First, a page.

Or why not try a home made remedy? Top of the list is a “Slug Pub” or beer trap; a container filled
    with beer which attracts the slugs and snails to an intoxicating death. While you can buy beer traps
    any container, e.g. a takeaway box, will do. Sour milk will also work if you don’t want to waste beer.

    Creating a barrier that slugs and snails don’t like to cross can also help. Copper piping surround-
    ing plants gives an electrical charge to any snail or slug that tries to cross it. Copper tape can do
    the job but is expensive and fragile - best used on containers and not over extensive areas. Slugs
    and snails do not like to cross dry or gritty material and remedies used include crushed egg shells,
    pine needles, straw, sawdust, coffee grinds or shredded bark. Barriers reduce the numbers that
    succeed in getting to a plant but you do need to keep an eye out for damage where a slug may
    have slipped in under the barrier.

    Slugs will hide out in bricks, wood, under pots, stuck in cracks so do a little checking out during the
    day. When you find a slug, check under that spot for their eggs and young ones. A torch lit hunt
    can be the most effective way of dealing with slugs and particularly snails. Go out with a torch just
    after dusk when they come out to feed and search in areas where you know damage is occurring.
    They can be picked off easily at this hour. Damp mild evenings are particularly good for a hunt.
    This technique is very effective at stopping an attack on damaged plants.

    Many plants are not prone to attack or will suffer little damage from slugs and snails while some
    are very sensitive. When buying plants a good question to ask is how sensitive it will be to slugs
    and snails. If you do have plants that are sensitive avoid planting them in areas where attack is
    more likely. Plants such as hostas or vegetables such as salads can quickly be ruined by slugs and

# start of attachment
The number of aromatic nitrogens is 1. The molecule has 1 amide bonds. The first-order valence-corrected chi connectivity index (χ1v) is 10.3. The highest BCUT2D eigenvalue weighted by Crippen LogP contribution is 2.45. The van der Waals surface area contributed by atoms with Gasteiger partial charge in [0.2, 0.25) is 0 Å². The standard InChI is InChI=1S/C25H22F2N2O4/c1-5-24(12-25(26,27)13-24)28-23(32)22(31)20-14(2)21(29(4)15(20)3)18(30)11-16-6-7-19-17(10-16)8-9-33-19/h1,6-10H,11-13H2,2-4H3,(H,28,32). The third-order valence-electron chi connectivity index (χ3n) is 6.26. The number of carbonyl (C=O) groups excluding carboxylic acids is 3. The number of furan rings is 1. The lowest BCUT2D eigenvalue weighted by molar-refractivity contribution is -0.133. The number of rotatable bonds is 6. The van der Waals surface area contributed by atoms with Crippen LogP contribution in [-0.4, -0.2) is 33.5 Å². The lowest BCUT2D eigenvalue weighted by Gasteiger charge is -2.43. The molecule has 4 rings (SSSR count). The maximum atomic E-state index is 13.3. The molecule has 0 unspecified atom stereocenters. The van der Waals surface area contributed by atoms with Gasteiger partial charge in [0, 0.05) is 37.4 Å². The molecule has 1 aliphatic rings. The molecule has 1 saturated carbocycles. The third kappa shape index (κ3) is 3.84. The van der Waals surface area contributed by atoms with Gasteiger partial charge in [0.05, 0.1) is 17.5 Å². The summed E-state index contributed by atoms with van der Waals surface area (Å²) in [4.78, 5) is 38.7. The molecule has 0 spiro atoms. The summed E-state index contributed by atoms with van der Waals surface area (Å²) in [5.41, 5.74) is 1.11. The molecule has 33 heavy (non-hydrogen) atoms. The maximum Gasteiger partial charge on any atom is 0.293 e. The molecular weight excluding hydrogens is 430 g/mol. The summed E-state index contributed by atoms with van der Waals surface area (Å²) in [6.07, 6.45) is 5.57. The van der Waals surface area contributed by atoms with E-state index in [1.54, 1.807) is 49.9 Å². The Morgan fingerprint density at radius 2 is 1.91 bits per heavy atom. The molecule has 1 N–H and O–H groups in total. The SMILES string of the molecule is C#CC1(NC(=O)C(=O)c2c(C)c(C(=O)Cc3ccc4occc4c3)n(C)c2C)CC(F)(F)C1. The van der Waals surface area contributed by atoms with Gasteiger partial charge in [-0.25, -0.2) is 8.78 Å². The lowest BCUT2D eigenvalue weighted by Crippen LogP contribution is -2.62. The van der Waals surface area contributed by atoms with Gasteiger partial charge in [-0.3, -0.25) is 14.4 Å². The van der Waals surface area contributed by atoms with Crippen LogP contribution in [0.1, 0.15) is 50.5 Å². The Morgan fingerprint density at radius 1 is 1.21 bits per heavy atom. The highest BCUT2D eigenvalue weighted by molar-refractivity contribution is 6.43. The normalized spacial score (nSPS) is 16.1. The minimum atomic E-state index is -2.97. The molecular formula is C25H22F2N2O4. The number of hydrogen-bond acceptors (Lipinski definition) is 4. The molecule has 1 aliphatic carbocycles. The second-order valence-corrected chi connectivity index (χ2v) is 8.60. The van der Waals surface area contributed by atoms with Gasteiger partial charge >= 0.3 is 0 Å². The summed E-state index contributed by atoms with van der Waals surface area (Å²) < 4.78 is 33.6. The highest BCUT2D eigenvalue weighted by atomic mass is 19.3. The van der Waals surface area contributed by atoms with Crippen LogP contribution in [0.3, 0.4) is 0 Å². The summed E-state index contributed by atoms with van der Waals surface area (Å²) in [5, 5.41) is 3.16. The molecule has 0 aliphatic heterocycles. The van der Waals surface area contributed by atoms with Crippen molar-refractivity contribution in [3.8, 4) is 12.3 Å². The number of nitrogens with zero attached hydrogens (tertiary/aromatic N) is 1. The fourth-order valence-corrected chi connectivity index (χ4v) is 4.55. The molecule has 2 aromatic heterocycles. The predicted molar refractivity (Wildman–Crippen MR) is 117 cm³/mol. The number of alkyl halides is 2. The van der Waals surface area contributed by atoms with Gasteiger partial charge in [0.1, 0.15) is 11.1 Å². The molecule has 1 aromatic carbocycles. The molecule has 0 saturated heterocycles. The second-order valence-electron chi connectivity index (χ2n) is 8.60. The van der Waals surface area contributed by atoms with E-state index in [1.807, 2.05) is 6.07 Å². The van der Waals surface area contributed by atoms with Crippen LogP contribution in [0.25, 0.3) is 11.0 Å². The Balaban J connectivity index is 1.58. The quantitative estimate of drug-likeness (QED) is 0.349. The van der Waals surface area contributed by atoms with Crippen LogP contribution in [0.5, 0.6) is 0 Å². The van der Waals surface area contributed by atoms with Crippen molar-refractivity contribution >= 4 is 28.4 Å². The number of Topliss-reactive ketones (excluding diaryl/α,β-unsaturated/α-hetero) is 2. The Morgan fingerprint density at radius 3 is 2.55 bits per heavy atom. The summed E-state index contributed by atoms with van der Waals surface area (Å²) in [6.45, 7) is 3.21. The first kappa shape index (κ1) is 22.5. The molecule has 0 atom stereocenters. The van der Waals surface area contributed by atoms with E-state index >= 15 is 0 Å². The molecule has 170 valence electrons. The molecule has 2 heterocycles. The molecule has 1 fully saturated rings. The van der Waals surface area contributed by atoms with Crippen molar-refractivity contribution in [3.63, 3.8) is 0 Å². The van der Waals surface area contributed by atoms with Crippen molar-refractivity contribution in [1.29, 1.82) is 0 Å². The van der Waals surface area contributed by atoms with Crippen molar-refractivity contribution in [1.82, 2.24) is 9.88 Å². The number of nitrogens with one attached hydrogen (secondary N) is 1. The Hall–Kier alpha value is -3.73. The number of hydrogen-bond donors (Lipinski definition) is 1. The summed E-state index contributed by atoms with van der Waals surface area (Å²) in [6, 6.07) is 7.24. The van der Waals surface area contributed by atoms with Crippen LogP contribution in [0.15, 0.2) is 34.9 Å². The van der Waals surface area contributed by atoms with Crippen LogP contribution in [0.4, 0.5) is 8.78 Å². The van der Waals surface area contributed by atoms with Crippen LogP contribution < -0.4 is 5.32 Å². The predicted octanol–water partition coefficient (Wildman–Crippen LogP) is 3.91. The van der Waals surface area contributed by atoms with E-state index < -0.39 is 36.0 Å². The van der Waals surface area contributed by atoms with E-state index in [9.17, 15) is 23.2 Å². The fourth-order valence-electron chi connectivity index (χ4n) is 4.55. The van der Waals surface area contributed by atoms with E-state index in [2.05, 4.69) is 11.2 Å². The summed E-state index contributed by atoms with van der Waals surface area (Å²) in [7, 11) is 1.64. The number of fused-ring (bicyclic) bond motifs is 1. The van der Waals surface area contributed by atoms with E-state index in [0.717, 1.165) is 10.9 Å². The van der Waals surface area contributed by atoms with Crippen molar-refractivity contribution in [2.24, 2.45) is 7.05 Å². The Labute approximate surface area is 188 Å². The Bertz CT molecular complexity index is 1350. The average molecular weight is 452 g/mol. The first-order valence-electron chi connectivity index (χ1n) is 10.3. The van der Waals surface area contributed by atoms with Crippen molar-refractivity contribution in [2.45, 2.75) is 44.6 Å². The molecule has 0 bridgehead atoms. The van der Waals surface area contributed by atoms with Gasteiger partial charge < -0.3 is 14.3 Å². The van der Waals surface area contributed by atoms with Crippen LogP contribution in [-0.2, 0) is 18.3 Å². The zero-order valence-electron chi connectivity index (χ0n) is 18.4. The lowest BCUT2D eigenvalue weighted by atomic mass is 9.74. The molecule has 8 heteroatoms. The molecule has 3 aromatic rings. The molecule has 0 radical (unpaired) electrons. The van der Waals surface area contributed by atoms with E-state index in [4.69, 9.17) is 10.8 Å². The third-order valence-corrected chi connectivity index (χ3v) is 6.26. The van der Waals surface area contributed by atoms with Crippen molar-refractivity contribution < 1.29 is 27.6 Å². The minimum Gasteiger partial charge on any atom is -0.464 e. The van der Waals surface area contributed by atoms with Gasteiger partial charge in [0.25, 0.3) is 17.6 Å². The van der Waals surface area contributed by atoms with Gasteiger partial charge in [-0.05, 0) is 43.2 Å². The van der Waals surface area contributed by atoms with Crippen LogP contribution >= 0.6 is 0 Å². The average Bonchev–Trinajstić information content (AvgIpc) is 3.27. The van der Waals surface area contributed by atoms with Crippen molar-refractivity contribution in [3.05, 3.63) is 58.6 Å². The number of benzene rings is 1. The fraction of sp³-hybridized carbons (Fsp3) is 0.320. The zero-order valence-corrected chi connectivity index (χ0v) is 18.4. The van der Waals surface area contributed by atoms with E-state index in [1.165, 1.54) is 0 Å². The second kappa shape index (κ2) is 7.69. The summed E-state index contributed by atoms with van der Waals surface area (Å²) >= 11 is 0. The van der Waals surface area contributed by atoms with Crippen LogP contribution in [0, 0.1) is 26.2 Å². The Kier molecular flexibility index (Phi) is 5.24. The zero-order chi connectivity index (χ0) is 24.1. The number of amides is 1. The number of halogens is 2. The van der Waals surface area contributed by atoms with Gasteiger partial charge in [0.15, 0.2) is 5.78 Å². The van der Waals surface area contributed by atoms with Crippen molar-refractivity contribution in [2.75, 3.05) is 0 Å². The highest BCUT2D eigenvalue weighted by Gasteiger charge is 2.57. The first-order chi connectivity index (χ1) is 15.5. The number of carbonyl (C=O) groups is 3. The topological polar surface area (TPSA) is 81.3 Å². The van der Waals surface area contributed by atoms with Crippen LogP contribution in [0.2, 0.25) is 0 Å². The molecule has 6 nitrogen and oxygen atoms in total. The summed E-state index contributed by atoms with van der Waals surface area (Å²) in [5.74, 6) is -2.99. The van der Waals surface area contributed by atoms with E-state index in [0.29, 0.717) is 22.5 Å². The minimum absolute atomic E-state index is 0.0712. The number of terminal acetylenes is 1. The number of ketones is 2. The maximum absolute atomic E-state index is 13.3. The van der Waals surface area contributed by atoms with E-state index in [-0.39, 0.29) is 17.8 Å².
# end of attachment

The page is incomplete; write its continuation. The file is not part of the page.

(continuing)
snails. Growing sensitive plants in containers makes the plant a little more of a challenge to find
    but more importantly, you can find the slug or snail very quickly, as the preferred place to hide is
    usually under the pot!

4
Greener Gardening Your Guide To Chemical-Free Affordable Gardening
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                                                              ΠMany common brand slug pellets are toxic. They can be
                                                              harmful to pets, and are also harmful to frogs, hedgehogs and
                                                              birds which are the garden’s natural defence against slugs.

                                                                    Use nematodes (microscopic worms)
                                                                   that prey on slugs. The nematodes are
                                                                   spread using a watering can.

                                                           Ž “Slug Pub” or beer trap; a container filled with beer
                                                           which attracts the slugs and snails to an intoxicating
                                                           death

                                          Grow sensitive plants in
                                         pots and containers

                                                                  yo   r gritty material so spread
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                           Saw Dust                                                                               Straw

Crushed Egg Shells                                                                                                              Coffee Grinds

                                                                                                                                                     5
Greener Gardening Your Guide To Chemical-Free Affordable Gardening
No.2 Other Garden Pests
    Insects and bugs are often a huge concern to gardeners. But in fact, they need not be as big a
    deal as they seem. If your garden is in good health, then bugs are less likely to be able to dam-